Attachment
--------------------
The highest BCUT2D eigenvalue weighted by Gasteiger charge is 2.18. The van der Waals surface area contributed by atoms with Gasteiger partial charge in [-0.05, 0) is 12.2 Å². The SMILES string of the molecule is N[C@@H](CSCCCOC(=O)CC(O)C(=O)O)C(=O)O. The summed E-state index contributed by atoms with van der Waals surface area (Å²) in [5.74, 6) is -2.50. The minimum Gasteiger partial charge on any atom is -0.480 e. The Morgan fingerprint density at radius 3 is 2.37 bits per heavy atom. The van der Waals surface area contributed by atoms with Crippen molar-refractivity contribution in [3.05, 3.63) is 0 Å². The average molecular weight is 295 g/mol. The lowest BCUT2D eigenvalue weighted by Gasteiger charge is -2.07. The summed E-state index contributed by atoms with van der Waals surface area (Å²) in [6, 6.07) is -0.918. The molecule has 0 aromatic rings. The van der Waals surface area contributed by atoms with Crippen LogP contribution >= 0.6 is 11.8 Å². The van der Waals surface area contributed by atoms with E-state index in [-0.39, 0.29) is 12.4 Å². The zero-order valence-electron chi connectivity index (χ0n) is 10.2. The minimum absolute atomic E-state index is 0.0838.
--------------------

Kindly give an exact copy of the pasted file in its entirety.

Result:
The highest BCUT2D eigenvalue weighted by Gasteiger charge is 2.18. The van der Waals surface area contributed by atoms with Gasteiger partial charge in [-0.05, 0) is 12.2 Å². The SMILES string of the molecule is N[C@@H](CSCCCOC(=O)CC(O)C(=O)O)C(=O)O. The summed E-state index contributed by atoms with van der Waals surface area (Å²) in [5.74, 6) is -2.50. The minimum Gasteiger partial charge on any atom is -0.480 e. The Morgan fingerprint density at radius 3 is 2.37 bits per heavy atom. The van der Waals surface area contributed by atoms with Crippen molar-refractivity contribution in [3.05, 3.63) is 0 Å². The average molecular weight is 295 g/mol. The lowest BCUT2D eigenvalue weighted by Gasteiger charge is -2.07. The summed E-state index contributed by atoms with van der Waals surface area (Å²) in [6, 6.07) is -0.918. The molecule has 0 aromatic rings. The van der Waals surface area contributed by atoms with Crippen LogP contribution >= 0.6 is 11.8 Å². The van der Waals surface area contributed by atoms with E-state index in [-0.39, 0.29) is 12.4 Å². The zero-order valence-electron chi connectivity index (χ0n) is 10.2. The minimum absolute atomic E-state index is 0.0838.